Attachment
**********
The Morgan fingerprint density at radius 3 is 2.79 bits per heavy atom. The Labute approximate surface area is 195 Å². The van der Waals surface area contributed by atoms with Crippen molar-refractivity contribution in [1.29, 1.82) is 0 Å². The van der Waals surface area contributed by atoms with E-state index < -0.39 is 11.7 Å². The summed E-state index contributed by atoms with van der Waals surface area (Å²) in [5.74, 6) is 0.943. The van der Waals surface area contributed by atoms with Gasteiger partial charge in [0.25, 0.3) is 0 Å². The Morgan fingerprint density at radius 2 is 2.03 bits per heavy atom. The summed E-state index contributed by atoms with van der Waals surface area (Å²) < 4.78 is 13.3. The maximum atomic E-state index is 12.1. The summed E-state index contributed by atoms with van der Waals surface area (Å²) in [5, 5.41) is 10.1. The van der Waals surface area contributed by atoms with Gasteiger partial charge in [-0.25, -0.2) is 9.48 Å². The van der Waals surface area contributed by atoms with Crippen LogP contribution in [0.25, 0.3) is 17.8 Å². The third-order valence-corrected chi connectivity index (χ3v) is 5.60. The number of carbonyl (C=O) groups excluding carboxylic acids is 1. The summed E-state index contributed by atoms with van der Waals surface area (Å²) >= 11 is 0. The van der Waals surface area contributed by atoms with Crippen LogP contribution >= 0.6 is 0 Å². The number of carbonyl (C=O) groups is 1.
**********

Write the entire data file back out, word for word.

The Morgan fingerprint density at radius 3 is 2.79 bits per heavy atom. The Labute approximate surface area is 195 Å². The van der Waals surface area contributed by atoms with Crippen molar-refractivity contribution in [1.29, 1.82) is 0 Å². The van der Waals surface area contributed by atoms with E-state index < -0.39 is 11.7 Å². The summed E-state index contributed by atoms with van der Waals surface area (Å²) in [5.74, 6) is 0.943. The van der Waals surface area contributed by atoms with Gasteiger partial charge in [0.25, 0.3) is 0 Å². The Morgan fingerprint density at radius 2 is 2.03 bits per heavy atom. The summed E-state index contributed by atoms with van der Waals surface area (Å²) < 4.78 is 13.3. The maximum atomic E-state index is 12.1. The summed E-state index contributed by atoms with van der Waals surface area (Å²) in [5, 5.41) is 10.1. The van der Waals surface area contributed by atoms with Gasteiger partial charge in [-0.25, -0.2) is 9.48 Å². The van der Waals surface area contributed by atoms with Crippen LogP contribution in [0.25, 0.3) is 17.8 Å². The third-order valence-corrected chi connectivity index (χ3v) is 5.60. The number of carbonyl (C=O) groups excluding carboxylic acids is 1. The summed E-state index contributed by atoms with van der Waals surface area (Å²) >= 11 is 0. The van der Waals surface area contributed by atoms with Crippen LogP contribution >= 0.6 is 0 Å². The number of carbonyl (C=O) groups is 1.